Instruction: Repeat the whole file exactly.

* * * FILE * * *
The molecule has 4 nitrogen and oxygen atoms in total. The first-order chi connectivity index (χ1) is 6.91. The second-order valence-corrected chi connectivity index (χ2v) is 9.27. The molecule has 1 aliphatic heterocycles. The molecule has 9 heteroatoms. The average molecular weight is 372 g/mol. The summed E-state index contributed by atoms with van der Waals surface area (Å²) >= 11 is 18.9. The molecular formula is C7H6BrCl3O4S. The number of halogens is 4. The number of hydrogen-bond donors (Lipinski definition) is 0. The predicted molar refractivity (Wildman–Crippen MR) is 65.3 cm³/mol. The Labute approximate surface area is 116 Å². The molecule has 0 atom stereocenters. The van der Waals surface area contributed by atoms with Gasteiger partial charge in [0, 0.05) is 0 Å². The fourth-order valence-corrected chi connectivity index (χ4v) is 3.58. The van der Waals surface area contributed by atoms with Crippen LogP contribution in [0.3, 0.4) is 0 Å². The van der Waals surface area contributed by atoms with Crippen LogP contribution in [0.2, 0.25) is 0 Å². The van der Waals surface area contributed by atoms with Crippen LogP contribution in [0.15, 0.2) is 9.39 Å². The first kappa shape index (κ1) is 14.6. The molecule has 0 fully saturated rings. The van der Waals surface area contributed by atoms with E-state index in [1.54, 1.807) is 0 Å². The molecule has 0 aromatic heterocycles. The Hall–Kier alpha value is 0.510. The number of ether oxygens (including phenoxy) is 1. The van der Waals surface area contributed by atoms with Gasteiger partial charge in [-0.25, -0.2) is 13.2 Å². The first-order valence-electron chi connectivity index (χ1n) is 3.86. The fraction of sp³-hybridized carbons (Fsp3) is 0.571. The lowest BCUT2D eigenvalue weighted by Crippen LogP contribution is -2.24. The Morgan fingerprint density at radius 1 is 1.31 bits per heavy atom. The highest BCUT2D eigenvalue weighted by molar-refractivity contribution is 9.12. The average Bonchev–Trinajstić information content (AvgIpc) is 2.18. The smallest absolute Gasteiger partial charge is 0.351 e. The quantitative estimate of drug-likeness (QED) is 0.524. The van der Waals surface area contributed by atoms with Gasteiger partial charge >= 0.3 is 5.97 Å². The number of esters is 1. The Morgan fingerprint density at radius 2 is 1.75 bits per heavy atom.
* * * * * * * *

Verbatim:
The molecule has 4 nitrogen and oxygen atoms in total. The first-order chi connectivity index (χ1) is 6.91. The second-order valence-corrected chi connectivity index (χ2v) is 9.27. The molecule has 1 aliphatic heterocycles. The molecule has 9 heteroatoms. The average molecular weight is 372 g/mol. The summed E-state index contributed by atoms with van der Waals surface area (Å²) >= 11 is 18.9. The molecular formula is C7H6BrCl3O4S. The number of halogens is 4. The number of hydrogen-bond donors (Lipinski definition) is 0. The predicted molar refractivity (Wildman–Crippen MR) is 65.3 cm³/mol. The Labute approximate surface area is 116 Å². The molecule has 0 atom stereocenters. The van der Waals surface area contributed by atoms with Gasteiger partial charge in [0, 0.05) is 0 Å². The fourth-order valence-corrected chi connectivity index (χ4v) is 3.58. The van der Waals surface area contributed by atoms with Crippen LogP contribution in [0.3, 0.4) is 0 Å². The van der Waals surface area contributed by atoms with Crippen LogP contribution in [0.2, 0.25) is 0 Å². The van der Waals surface area contributed by atoms with Crippen LogP contribution in [0.15, 0.2) is 9.39 Å². The first kappa shape index (κ1) is 14.6. The molecule has 0 fully saturated rings. The van der Waals surface area contributed by atoms with E-state index in [1.54, 1.807) is 0 Å². The molecule has 0 aromatic heterocycles. The Hall–Kier alpha value is 0.510. The number of ether oxygens (including phenoxy) is 1. The van der Waals surface area contributed by atoms with Gasteiger partial charge in [-0.25, -0.2) is 13.2 Å². The first-order valence-electron chi connectivity index (χ1n) is 3.86. The fraction of sp³-hybridized carbons (Fsp3) is 0.571. The lowest BCUT2D eigenvalue weighted by Crippen LogP contribution is -2.24. The Morgan fingerprint density at radius 1 is 1.31 bits per heavy atom. The highest BCUT2D eigenvalue weighted by molar-refractivity contribution is 9.12. The average Bonchev–Trinajstić information content (AvgIpc) is 2.18. The smallest absolute Gasteiger partial charge is 0.351 e. The quantitative estimate of drug-likeness (QED) is 0.524. The van der Waals surface area contributed by atoms with Gasteiger partial charge >= 0.3 is 5.97 Å². The number of esters is 1. The Morgan fingerprint density at radius 2 is 1.75 bits per heavy atom.